Supporting media in Ukraine from abroad: "We help in any way we can."
Through our Media Lifeline Ukraine initiative, we have been able to support journalists in and around Ukraine since the start of the Russian invasion. Many journalists fled Ukraine, but still want to continue working. Via our media hub in Poland, a team of Ukrainian women journalists continue to support independent media that are still operating in Ukraine.
We spoke with journalist Nataliya Ryaba, producer of the team of journalists in Warsaw, Poland. For 20 years, she worked as a journalist and editor at different Ukrainian media outlets. For the past three years she worked for Ukraine 24, one of the biggest Ukrainian news TV channels. After the invasion on 24 February 2022, she kept working in the country for a few weeks, before relocating to Poland to continue working from there. When Ukraine 24 closed in July, she started working for the Ukrainian news department at Radio France International. Then she found the media hub in Warsaw, run by Free Press Unlimited’s sister organisation Free Press for Eastern Europe, and became a producer there, as part of our Media Lifeline Ukraine initiative.
What was it like for you to keep working after the invasion started?
“It was my shift when the invasion started, and it was probably the most horrible day of my life. It was hard to understand what really happened, but you know that you have to inform people. That is your main goal, and for this you need to be strong. I did not have a moment to relax.
Even though it was a very difficult time, it was a good experience for us as journalists because we learned how to do our work quickly and in an organised way. What was challenging was that we would often receive information that was based on emotions. We had to try to be rational and fact check everything carefully.”
“We support media operating in Ukraine in creating their stories when they do not have the time, energy or means to do it.”
Can you tell us more about the refugee journalist team that you lead, and what you do?
“The team consists of five journalists and two producers, all Ukrainian women, due to the limitations on leaving the country for men between the ages of 18-65. Some of our journalists write articles, and others create more visual stories. We collaborate with media operating in Ukraine. We propose topics for stories to them that we can make here in Poland, for example stories on refugees. And then we produce it for them. Besides this we support them in creating their stories, when they do not have the time, energy or means to do it. Due to bombings on energy infrastructure they often deal with blackouts and power outages, so it’s very complicated and difficult to work from Ukraine. That’s why we help in any way we can.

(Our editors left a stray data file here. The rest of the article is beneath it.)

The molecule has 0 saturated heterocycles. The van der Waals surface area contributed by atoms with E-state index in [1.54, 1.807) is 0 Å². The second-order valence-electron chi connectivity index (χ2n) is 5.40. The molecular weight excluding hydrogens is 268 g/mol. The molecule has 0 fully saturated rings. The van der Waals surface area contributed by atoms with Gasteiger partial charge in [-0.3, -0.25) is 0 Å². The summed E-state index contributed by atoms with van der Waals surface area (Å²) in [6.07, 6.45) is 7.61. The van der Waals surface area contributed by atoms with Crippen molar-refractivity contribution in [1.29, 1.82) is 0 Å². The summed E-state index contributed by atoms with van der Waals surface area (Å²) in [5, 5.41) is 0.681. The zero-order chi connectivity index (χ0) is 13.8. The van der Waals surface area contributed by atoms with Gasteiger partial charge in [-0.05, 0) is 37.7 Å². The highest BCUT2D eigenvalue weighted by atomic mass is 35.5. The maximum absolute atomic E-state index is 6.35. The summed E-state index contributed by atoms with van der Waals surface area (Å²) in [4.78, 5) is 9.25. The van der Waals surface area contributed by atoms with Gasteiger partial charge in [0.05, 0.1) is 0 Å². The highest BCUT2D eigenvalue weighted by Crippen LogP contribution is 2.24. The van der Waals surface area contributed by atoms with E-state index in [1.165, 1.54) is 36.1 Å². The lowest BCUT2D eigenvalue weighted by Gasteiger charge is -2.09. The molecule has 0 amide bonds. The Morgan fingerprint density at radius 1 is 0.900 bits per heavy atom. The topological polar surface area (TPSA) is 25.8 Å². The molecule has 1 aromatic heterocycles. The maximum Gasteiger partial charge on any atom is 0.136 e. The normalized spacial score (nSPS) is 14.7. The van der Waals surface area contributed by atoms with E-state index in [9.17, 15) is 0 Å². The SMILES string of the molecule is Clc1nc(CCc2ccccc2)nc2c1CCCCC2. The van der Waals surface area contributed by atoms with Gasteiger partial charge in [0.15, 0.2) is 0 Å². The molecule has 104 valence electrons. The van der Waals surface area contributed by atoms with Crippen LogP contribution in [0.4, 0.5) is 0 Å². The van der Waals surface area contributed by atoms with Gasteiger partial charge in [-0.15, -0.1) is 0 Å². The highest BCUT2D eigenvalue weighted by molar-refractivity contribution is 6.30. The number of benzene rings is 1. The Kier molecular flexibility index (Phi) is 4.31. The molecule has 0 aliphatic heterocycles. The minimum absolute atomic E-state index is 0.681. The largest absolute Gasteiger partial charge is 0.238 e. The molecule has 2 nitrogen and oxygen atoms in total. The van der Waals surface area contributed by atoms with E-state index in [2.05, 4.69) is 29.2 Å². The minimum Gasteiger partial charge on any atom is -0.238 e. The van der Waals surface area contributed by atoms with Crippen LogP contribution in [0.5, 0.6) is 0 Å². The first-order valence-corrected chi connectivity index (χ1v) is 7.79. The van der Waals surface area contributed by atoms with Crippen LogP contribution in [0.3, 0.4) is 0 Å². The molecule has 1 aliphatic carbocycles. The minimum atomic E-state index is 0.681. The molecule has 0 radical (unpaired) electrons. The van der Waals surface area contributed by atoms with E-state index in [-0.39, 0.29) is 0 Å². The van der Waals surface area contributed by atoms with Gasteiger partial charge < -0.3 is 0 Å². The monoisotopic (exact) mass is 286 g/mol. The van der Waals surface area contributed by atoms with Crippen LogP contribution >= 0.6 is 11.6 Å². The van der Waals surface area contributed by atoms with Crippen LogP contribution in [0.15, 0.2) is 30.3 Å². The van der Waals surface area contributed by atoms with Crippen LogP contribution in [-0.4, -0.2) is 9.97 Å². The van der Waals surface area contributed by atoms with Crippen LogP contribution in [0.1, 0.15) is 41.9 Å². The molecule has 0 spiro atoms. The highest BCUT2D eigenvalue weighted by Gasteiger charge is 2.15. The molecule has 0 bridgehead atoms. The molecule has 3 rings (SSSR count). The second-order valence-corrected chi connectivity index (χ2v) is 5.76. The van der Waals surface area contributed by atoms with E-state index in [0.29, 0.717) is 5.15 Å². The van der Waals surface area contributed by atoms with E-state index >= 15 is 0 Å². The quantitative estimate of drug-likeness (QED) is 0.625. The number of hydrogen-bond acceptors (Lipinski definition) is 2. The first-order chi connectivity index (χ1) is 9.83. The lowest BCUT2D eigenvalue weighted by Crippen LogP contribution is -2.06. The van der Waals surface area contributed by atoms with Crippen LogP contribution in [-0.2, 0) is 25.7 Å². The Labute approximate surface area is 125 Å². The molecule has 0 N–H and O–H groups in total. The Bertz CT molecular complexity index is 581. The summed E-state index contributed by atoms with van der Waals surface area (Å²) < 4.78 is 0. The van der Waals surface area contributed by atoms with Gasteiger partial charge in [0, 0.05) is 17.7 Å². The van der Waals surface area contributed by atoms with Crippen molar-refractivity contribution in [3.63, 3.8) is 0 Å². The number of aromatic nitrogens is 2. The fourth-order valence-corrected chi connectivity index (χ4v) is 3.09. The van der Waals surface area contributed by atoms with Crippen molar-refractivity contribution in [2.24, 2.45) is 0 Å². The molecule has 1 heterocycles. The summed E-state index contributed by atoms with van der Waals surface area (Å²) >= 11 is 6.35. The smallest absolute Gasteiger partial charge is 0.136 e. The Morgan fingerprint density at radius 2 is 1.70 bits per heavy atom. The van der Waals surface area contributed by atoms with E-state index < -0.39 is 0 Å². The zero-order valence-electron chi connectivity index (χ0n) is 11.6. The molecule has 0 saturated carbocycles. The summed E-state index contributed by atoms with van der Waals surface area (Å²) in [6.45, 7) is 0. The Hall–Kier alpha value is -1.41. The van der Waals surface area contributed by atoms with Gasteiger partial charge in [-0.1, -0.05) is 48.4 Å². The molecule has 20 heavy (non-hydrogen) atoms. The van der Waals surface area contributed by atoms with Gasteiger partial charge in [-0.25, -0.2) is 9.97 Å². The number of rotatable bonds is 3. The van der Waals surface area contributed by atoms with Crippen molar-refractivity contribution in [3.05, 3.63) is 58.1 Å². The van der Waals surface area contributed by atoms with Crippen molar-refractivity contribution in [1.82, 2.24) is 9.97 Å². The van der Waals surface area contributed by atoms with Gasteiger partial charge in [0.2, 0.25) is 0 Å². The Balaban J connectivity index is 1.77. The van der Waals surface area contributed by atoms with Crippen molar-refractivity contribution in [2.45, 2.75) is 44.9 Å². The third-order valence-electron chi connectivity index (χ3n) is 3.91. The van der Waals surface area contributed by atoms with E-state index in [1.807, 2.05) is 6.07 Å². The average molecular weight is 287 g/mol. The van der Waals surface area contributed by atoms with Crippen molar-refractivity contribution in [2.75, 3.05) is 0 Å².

Besides this, it is also a great collaboration and opportunity for the Ukrainian journalists in my team. It was very stressful for them to leave the country, and some of them have their children with them who they need to care for. Now they have the financial security from a salary, and they have a house, because of the support through Media Lifeline Ukraine.
“Our desks have a small Ukrainian flag on it, so we know it is ours. It’s small things like that that make you feel better.”
What is it like working in the media hub?
“What I love most about it is the collaboration between everyone. There are also journalists from Belarus working there, who came there after the election in 2020. They also experience many difficulties because of the Lukashenko regime. We really found each other in this, and it’s really nice to share our experiences. And it’s also contributing to our work. When we cover topics that involve Belarus we can ask them for input.
And this might seem insignificant, but our desks have a small Ukrainian flag on it, so we know it is ours. It’s small things like that that make you feel better.”
Are there any other ways in which you and your team have been supported?
“Support for finding accommodation was very important. This helped to have stability in your everyday life, which makes you calm, and creates a good atmosphere. Another thing is the support we receive from the people from Free Press for Eastern Europe. They are very open, they understand us, and can help us every day. It makes you feel that you are not alone here in this country that is not your own. It's very important to have some emotional support.
“I dream that the war will end and that we can all return home.”
Lastly, we have also been put in touch with Polish journalists in Warsaw. Working with them helps us to receive more information and write better articles, and they help us understand how it works in Poland when it comes to the media. They are very open to us, which is really great.”
And what do you hope for in the coming year?
“Of course I dream that the war will end and that we can all return home. All of us want to go back home. Besides that I really hope that Media Lifeline Ukraine will continue to exist for many years, even if the war is over. It’s so good to meet other professional journalists from other backgrounds. From the first minute I felt like we were one family.”
Media Lifeline Ukraine came into existence one week after the invasion, and now has the support of 30 organisations. We are continuously on the lookout for more support, to be able to maintain and grow the initiative. Being part of Media Lifeline Ukraine means enabling and maintaining access to reliable information throughout the entire region. This war is also an information war, and we have seen the effects of it in Russia where the flow of information, and therefore what people believe, is tightly controlled by the government. We need to fight against that.
Do you have any questions or ideas about what you can do to help Ukrainian independent media and support Media Lifeline Ukraine? Please contact Janine van Doorn.
Telephone: +31 20 8000 400 | +31 6 821 280 36